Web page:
One of the art forms that seem to simultaneously belong to the category of fine art and applied art is architecture. Architecture encompasses both design and construction and, as a result, yields physical spaces that are aesthetically pleasing, culturally relevant, and also serve some operational function.

Décor art vs. fine art

Since décor art is also essentially meant to transform a place based on its aesthetic value, it can get confusing as to what differentiates it from fine art. As the name suggests, décor art is art whose main purpose is to decorate and enhance the background. This purpose is what differentiates it from fine art, as the latter is not meant to serve a purpose, whether utilitarian or decorative. Instead, it is an art that has no purpose whatsoever other than to be admired and loved and communicate whatever emotion or aesthetic that the artist so desires.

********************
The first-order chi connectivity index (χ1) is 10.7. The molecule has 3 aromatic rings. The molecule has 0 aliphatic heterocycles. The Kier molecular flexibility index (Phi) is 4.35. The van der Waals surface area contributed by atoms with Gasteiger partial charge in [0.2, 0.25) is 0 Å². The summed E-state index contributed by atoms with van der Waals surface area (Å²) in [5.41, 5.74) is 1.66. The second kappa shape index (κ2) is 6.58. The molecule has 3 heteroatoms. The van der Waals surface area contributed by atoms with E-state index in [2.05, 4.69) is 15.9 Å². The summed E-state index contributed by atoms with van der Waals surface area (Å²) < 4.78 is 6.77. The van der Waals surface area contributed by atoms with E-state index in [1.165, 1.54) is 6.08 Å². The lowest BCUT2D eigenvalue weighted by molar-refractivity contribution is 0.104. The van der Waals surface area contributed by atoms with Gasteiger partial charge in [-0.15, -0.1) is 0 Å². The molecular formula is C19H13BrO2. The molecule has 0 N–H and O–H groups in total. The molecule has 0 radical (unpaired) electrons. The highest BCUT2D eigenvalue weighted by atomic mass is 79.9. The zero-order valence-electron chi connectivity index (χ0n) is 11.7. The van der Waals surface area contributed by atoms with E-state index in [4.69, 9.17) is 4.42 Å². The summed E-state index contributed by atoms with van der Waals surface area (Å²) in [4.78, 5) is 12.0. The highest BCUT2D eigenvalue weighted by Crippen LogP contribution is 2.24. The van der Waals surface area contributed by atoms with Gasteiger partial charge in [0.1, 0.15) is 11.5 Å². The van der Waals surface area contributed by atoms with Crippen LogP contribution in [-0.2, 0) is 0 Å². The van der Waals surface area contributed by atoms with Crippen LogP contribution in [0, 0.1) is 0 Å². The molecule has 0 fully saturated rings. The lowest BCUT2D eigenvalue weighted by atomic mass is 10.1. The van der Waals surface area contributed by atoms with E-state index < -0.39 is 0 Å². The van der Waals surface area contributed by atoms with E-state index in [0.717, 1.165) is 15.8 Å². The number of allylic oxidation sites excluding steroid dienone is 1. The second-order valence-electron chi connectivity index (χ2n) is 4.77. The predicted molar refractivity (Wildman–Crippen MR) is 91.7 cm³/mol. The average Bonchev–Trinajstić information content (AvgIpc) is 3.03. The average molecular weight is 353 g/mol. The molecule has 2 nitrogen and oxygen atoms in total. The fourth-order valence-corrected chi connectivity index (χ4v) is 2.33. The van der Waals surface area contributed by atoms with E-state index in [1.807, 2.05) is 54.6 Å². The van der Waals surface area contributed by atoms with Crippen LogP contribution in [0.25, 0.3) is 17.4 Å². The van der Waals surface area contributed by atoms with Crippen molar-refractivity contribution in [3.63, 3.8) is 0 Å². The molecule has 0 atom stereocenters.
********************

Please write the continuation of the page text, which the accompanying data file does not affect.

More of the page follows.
Décor art is meant to fit in, while fine art is meant to stand out and attract the viewers’ attention. As such, fine art is an investment because its value and relevancy are more likely to grow over time, while the value of décor art, on the other hand, remains stagnant or drops over some time.

Characteristics of fine art

We’ve seen the definition of fine art and how it came to be, not to mention how it sets itself apart from other types of art. However, to further expound on what fine art is, several characteristics distinguish it:

It is unique

Fine art is art for art’s sake and its originality is one of its major qualities, which in tandem with the artist behind it and the message conveyed, determines its value and price. Most fine art pieces are one of a kind or created in limited editions. Unlike applied art which consists of decorative art and commercial art, among other artworks that are often mass-produced and with a huge, almost limitless number of identical pieces, original fine art is one of a kind and harder to reproduce.